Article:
Fentanyl the prescription painkiller that killed Prince now causes more deaths from overdose than any other drug

Fentanyl the prescription painkiller that killed Prince – is now causing more deaths from overdoses than any other drug, according to new research.

Young people are increasingly using it to get high – often inadvertantly as party drugs are laced with it.

Fentanyl has already claimed the lives of more than 100 people in the UK in the last two years.

Now a study in the US has found deaths caused by the illegal pill, known as a synthetic opioid, has risen more than sixfold in just seven years.

And it is likely to be a ‘conservative estimate’, warn the researchers.

It has overtaken prescription medications as the most common drug involved in overdose deaths in the US.

In March it was revealed Prince, one of the world’s best-selling musicians, died of an accidental fentanyl overdose at his Paisley Park mansion in Minnesota in April 2016.

He is the most high profile victim of what has been dubbed an ‘opioid epidemic’ sweeping the US.

Most of the supply is produced in China and then secretly shipped to the US – or other countries, including the UK, where users buy it through the dark net.

Heroin and cocaine is sometimes laced with fentanyl.

It is so potent and deadly just one microgram can be enough to kill someone, triggering low blood pressure and breathing problems.

Corresponding author Dr Christopher Jones said: “Lack of awareness about synthetic opioid potency, variability, availability, and increasing adulteration of the illicit drug supply poses substantial risks to individual and public health.”

Drug overdose deaths are at unprecedented levels in the US.

Prescription opioids such as morphine have been the most common drug involved in overdose deaths.

But increasingly, the agent of death is a drug called fentanyl – up to 100 times more powerful than doctor-prescribed morphine.

Dr Jones, of the Substance Abuse and Mental Health Services Administration, Rockville, Maryland, and colleagues used mortality data to show almost half opioid related deaths are now down to fentanyl.

In 2016 there were 19,413 that involved the synthetic opioid compared to 17,087 linked to prescription opioids and 15,469 heroin.

Dr Jones said: “In 2016, synthetic opioids eclipsed prescription opioids as the most common drug involved in overdose deaths in the United States.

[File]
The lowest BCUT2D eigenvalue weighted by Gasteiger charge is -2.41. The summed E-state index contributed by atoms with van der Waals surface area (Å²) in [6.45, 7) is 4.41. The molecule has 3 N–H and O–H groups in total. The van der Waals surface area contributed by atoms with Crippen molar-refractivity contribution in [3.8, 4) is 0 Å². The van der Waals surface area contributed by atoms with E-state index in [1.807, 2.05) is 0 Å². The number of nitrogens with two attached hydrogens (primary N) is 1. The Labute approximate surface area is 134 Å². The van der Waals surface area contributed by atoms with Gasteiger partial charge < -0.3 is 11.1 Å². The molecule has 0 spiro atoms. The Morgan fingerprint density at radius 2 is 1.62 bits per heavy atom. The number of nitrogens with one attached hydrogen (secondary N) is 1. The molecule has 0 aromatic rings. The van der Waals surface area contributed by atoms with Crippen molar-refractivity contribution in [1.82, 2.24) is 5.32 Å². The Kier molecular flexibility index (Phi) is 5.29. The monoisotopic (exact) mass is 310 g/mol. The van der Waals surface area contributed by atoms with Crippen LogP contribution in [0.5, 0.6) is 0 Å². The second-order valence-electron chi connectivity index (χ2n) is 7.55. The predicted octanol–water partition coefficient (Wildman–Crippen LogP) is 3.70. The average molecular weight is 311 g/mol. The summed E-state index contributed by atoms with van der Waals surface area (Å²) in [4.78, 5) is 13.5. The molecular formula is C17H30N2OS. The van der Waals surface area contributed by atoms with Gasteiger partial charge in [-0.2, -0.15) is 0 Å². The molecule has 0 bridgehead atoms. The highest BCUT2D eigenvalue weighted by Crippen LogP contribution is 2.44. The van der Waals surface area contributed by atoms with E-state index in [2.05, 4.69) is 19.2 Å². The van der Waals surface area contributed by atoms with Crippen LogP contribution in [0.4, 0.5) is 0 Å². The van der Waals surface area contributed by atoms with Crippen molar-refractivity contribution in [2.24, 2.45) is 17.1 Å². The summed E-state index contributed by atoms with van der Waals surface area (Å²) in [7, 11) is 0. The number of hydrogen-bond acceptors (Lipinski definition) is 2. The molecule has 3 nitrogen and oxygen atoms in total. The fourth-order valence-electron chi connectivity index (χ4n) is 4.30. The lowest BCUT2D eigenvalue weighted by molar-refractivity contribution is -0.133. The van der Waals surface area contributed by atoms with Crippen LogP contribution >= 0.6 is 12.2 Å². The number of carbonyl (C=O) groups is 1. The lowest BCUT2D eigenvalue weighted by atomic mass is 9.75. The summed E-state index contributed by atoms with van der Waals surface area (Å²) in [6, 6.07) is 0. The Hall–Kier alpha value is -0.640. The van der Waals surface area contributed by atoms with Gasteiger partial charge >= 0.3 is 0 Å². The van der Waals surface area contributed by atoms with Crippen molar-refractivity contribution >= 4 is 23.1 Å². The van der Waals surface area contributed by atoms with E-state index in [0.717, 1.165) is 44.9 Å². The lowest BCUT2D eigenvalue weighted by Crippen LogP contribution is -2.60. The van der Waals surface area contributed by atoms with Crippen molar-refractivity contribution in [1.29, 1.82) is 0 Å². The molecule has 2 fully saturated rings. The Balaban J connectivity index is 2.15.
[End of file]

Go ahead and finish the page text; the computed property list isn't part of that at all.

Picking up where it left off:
“These findings underscore the rapidly increasing involvement of synthetic opioids in the drug overdose epidemic and in recent increases in overdose deaths involving illicit and psychotherapeutic drugs.”

The study found 42,249 deaths were caused by opioid overdoses in the US in 2016.

And the part fentanyl played was alarming.

In 2010 just 3,007 deaths were caused by synthetic opioids – 14.3 per cent or one in seven of the total.

In 2016 they made up 45.9 per cent.

The researchers used data from the National Vital Statistics System and was based on death certificates submitted by medical examiners and coroners in the US

Dr Jones said: “Prescription opioids have been the most common drug involved in overdose deaths, but heroin and synthetic opioids, mainly illicit fentanyl, are increasingly implicated in overdoses.

“In addition, synthetic opioids are increasingly found in illicit drug supplies of heroin, cocaine, methamphetamine and counterfeit pills.

“To date, the involvement of synthetic opioids in overdose deaths involving other drugs is not well characterised, limiting the ability to implement effective clinical and public health strategies.”

The researchers also found eight in ten of the fentanyl deaths also involved other drugs or drink.

These included a second opioid (47.9%), heroin (29.8%), cocaine (21.6%), prescription opioids (20.9%), benzodiazepines (17%), alcohol (11.1%), psychostimulants (5.4%), and antidepressants (5.2%).

Dr Jones said: “In 2016, synthetic opioids eclipsed prescription opioids as the most common drug involved in overdose deaths in the United States.

“These findings underscore the rapidly increasing involvement of synthetic opioids in the drug overdose epidemic and in recent increases in overdose deaths involving illicit and psychotherapeutic drugs.”

He also pointed out that in up to a quarter of death certificates the type of drugs involved were not specified, so the numbers reported “are likely underestimates.”

Added Dr Jones: “Widespread public health messaging is needed, and clinicians, first responders, and lay persons likely to respond to an overdose should be trained on synthetic opioid risks and equipped with multiple doses of naloxone (a drug that reverses opioid overdoses).

“These efforts should be part of a comprehensive strategy to reduce the illicit supply of opioids and expand access to medication-assisted treatment for opioid addiction.”

Although originally intended as a painkiller with medicinal uses, fentanyl has increasingly been used an illicit recreational drug.

The findings published in JAMA back up recent research suggesting fentanyl-related overdose deaths roughly doubled in 2016 – from just under 10,000 a year earlier.

By Ben Gelblum and Mark Waghorn

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1 Response

  1. Kermudjin

    More Americans are dying of opioid overdoses than in car crashes today.

    The Surgeon General wants everyone to have access to naloxone. The FDA has advocated that it be made an over-the-counter drug, as other nations have already done.

    You can help by urging our lawmakers to change naloxone to OTC. Sign the petition at the White House website today!

    https://bit.ly/2renwO7

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